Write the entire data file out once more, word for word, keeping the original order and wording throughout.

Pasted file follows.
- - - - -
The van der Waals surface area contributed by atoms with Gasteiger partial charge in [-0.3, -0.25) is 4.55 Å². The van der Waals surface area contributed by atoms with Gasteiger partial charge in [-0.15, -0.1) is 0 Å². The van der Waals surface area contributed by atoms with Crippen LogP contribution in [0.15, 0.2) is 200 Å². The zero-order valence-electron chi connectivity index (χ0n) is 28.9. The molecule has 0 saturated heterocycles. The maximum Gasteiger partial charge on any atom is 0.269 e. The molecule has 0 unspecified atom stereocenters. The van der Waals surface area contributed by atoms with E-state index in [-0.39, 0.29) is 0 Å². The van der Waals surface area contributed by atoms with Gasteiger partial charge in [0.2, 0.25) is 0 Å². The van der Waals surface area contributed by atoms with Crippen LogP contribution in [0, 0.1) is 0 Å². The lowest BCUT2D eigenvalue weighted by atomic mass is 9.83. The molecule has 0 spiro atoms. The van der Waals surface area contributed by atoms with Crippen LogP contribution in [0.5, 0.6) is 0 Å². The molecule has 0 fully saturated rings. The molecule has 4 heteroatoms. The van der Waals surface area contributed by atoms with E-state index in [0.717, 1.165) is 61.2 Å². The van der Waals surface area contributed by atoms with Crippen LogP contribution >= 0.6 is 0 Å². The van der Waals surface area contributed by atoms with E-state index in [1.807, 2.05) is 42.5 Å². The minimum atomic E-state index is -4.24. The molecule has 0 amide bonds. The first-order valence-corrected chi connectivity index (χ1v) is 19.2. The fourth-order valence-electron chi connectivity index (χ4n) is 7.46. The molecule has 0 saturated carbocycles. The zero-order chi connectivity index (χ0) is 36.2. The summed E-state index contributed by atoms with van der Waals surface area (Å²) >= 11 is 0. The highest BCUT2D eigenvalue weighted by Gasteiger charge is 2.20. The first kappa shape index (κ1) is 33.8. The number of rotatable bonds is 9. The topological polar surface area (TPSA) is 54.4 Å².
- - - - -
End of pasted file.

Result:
The van der Waals surface area contributed by atoms with Gasteiger partial charge in [-0.3, -0.25) is 4.55 Å². The van der Waals surface area contributed by atoms with Gasteiger partial charge in [-0.15, -0.1) is 0 Å². The van der Waals surface area contributed by atoms with Crippen LogP contribution in [0.15, 0.2) is 200 Å². The zero-order valence-electron chi connectivity index (χ0n) is 28.9. The molecule has 0 saturated heterocycles. The maximum Gasteiger partial charge on any atom is 0.269 e. The molecule has 0 unspecified atom stereocenters. The van der Waals surface area contributed by atoms with E-state index in [-0.39, 0.29) is 0 Å². The van der Waals surface area contributed by atoms with Gasteiger partial charge in [0.2, 0.25) is 0 Å². The van der Waals surface area contributed by atoms with Crippen LogP contribution in [0, 0.1) is 0 Å². The lowest BCUT2D eigenvalue weighted by atomic mass is 9.83. The molecule has 0 spiro atoms. The van der Waals surface area contributed by atoms with Crippen LogP contribution in [0.5, 0.6) is 0 Å². The molecule has 0 fully saturated rings. The molecule has 4 heteroatoms. The van der Waals surface area contributed by atoms with E-state index in [0.717, 1.165) is 61.2 Å². The van der Waals surface area contributed by atoms with Crippen LogP contribution >= 0.6 is 0 Å². The van der Waals surface area contributed by atoms with E-state index in [1.807, 2.05) is 42.5 Å². The minimum atomic E-state index is -4.24. The molecule has 0 amide bonds. The first-order valence-corrected chi connectivity index (χ1v) is 19.2. The fourth-order valence-electron chi connectivity index (χ4n) is 7.46. The molecule has 0 saturated carbocycles. The zero-order chi connectivity index (χ0) is 36.2. The summed E-state index contributed by atoms with van der Waals surface area (Å²) >= 11 is 0. The highest BCUT2D eigenvalue weighted by Gasteiger charge is 2.20. The first kappa shape index (κ1) is 33.8. The number of rotatable bonds is 9. The topological polar surface area (TPSA) is 54.4 Å².